The new ruler will have to play a delicate balancing act to appease the more conservative and Islamist currents with the needs of the state. Tourism is an important industry for the country and it will have to continue to at least appear as secular to remain an attractive destination for all.
Inward investment also needs to be encouraged and better representation for Oman's poor and its disaffected youth is necessary for this to be achieved.
And there are serious obstacles ahead. Oman's all-important oil resources, which make up the bulk of government receipts, are reportedly close to depletion. This shortfall needs to be recovered and with almost no taxes on the population, and government subsidies that cost billions each year, that is the obvious place to start. Many believe that should Oman continue as is, costs will become unmanageable very quickly indeed.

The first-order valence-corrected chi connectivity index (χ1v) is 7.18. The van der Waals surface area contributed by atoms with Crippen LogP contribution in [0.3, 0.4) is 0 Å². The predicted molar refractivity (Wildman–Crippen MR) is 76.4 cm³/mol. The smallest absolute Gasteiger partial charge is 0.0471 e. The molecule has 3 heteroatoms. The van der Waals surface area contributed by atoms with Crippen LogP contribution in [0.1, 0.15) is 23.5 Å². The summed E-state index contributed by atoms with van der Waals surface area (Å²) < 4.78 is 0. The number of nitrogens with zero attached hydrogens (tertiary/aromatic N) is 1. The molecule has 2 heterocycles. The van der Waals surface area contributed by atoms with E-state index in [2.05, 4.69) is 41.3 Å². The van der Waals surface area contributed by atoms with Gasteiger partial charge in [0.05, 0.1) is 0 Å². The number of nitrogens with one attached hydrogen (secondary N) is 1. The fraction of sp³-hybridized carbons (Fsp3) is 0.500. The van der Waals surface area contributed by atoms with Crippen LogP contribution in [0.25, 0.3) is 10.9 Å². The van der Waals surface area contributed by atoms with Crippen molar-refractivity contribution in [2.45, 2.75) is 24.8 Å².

Despite this, Oman is unlikely to witness dramatic change when Qaboos departs. The assumption of power of a new ruler will not see the country destabilised by that alone. More challenging will be to find a way to ensure a system that faces up to imminent economic realities while decentralising power.
The next ruler will also have to avoid the excesses the family has come to be associated with, especially a decadence that irks many. But with war ravishing large parts of the region, Omanis take great pride that their country is stable: as long as they have a stake in their nation's future, few will want to gamble on challenging the new order.